Faverolles are good layers and are gentle and affectionate. In Australia, there are keepers of two distinct varieties: The ermine (white with black) and the salmon coloured. Faverolles are classified as a heavy breed and have a beard, muffs, feathered feet, light leg feathering and five toes per foot, rather than the usual four. Faverolles are well adapted either to confinement or free-range.

When battery cages began to be used at the very beginning of the twentieth-century, Faverolles tolerated the close confinement better than the Houdan breed. Although primarily kept today as an ornamental and exhibition breed, it remains an excellent layer, as well as a fine meat chicken. Hens are good winter layers of medium-sized, light brown to pinkish eggs. Some cocks are the quietest of all breeds, and Faverolles are also known for their extreme docility. As a result, they tend to get bullied in a mixed flock for being so gentle and friendly. They thrive in groups with other Faverolles, or perhaps, with other docile breeds such as the Sussex. Because of their gentleness, Faverolles have become a popular breed of chicken to keep as a pet, especially for children. They are also enjoying increasing popularity with people who keep small home flocks and favour dual-purpose breeds that are well suited to both egg production and use as meat.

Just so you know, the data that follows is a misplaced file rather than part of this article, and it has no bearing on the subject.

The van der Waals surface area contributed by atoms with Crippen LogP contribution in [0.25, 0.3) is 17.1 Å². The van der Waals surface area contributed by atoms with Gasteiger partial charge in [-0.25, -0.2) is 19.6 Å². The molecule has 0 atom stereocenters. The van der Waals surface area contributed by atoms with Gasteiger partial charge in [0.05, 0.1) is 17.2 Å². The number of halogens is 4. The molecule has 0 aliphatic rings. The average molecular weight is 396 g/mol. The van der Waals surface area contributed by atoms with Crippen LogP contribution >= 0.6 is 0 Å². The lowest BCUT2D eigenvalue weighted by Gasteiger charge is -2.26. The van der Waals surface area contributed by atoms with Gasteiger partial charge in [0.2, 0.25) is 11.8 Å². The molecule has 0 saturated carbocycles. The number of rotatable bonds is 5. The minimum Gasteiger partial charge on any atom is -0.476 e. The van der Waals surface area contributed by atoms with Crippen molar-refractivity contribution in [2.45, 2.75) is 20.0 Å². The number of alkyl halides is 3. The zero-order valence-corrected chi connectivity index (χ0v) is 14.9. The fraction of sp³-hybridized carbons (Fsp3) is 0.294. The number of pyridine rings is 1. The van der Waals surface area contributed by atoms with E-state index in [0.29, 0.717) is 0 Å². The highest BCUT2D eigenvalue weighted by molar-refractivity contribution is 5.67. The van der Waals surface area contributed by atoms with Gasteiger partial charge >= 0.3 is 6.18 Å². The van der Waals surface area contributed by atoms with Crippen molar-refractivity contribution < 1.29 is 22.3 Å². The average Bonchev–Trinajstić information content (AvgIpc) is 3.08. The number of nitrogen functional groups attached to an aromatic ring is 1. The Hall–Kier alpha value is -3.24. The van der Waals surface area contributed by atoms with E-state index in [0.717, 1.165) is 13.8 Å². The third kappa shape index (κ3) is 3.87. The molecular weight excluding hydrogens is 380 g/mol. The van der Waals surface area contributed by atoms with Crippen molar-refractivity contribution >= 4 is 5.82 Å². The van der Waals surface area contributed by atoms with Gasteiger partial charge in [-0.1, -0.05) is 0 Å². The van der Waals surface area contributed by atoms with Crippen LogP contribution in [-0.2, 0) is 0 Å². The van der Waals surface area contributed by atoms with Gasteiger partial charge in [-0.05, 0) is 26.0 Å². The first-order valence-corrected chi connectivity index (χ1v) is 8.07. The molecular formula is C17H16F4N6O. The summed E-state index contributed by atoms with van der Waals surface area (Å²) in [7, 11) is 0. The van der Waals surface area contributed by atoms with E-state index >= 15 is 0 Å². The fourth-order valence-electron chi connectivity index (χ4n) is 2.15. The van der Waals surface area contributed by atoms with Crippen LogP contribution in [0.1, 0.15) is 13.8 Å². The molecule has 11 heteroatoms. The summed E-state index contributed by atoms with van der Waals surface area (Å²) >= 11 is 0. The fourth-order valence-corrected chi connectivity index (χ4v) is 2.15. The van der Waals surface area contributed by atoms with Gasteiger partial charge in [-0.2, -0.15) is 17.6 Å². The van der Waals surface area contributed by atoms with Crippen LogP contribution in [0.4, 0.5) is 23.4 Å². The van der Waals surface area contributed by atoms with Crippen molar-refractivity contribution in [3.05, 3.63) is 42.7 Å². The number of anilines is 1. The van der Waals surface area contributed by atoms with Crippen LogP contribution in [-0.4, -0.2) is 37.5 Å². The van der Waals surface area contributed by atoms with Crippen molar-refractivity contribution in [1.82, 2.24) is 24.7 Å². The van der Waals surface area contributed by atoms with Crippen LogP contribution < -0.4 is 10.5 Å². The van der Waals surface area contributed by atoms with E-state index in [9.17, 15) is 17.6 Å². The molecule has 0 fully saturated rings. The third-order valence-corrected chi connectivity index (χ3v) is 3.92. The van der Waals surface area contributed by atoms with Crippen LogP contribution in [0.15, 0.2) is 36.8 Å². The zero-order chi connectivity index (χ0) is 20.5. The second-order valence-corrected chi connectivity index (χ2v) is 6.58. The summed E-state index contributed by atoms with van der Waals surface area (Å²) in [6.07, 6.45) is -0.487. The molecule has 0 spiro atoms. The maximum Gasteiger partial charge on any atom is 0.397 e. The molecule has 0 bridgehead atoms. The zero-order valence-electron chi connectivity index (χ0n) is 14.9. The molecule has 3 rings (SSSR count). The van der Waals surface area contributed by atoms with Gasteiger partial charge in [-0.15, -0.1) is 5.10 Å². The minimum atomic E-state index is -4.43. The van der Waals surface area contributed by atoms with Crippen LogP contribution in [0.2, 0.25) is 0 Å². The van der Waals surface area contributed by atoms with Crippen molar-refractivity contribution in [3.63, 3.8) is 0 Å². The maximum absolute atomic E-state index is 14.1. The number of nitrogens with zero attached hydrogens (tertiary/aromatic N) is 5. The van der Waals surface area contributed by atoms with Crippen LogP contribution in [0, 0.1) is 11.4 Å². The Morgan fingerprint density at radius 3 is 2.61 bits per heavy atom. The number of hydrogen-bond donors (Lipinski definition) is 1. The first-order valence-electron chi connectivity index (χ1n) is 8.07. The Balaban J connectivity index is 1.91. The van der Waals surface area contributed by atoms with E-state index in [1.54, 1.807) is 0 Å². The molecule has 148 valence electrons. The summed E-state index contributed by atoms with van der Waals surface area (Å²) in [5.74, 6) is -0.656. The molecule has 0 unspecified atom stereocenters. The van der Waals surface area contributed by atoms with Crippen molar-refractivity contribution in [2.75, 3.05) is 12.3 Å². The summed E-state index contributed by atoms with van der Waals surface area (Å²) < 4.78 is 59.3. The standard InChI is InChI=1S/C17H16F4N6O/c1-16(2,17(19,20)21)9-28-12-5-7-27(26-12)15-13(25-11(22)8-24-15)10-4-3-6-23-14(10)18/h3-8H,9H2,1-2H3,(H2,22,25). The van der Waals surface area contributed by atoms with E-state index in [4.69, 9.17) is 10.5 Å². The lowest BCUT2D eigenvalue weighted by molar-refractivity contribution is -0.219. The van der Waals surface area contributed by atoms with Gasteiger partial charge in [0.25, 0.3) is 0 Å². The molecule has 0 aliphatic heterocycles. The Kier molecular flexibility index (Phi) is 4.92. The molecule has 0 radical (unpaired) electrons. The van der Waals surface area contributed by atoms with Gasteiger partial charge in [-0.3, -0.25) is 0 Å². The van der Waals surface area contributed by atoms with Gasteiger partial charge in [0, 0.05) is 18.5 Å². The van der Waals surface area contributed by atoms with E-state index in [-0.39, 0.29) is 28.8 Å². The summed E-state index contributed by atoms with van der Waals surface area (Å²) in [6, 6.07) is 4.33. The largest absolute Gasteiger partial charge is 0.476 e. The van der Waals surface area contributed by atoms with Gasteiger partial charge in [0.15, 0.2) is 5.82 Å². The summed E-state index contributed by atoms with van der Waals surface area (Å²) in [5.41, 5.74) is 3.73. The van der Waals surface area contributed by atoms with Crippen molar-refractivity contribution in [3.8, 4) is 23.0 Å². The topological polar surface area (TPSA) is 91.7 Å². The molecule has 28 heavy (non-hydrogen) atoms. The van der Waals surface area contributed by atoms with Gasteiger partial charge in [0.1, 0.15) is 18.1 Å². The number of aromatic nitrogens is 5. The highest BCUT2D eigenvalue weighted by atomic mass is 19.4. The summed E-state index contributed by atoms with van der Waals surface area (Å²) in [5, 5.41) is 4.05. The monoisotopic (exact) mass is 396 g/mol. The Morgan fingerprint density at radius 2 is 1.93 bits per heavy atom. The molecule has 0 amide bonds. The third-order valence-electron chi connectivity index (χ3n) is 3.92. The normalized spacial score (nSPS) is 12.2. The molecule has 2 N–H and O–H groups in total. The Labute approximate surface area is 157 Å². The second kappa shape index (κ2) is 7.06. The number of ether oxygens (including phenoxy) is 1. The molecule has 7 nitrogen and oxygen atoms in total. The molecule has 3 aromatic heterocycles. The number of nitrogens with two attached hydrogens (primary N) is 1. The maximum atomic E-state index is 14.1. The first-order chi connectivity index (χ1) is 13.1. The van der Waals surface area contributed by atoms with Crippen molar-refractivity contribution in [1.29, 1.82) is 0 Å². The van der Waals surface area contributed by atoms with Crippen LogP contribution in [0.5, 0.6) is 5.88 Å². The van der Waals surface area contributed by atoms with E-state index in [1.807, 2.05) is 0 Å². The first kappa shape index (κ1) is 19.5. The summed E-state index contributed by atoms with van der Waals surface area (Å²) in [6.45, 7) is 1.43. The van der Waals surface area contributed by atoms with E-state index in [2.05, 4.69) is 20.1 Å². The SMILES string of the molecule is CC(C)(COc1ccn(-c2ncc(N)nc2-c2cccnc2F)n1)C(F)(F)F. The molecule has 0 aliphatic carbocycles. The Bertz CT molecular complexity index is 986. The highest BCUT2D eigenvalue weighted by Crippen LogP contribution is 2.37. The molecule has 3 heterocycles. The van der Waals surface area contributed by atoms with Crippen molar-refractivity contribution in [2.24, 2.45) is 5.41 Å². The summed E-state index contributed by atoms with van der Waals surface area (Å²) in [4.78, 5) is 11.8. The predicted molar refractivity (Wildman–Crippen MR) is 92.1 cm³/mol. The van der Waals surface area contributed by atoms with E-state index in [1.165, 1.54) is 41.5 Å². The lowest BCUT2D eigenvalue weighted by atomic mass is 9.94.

Faverolles, Male


Soft feather- heavy


Faverolles can be several colours, black, laced blue, buff, cuckoo (bluish-white barred, with irregular light and dark barred), salmon and ermine. Faverolles are also bearded and have muffs.


Cock 4.1 – 5.0 Kg
Hen 3.4 – 4.3 Kg


Bantam Variety Faverolles

Rooster 1.1 – 1.4 Kg
Hen 0.9 – 1.1 Kg

Egg Colour

Tinted/Light brown

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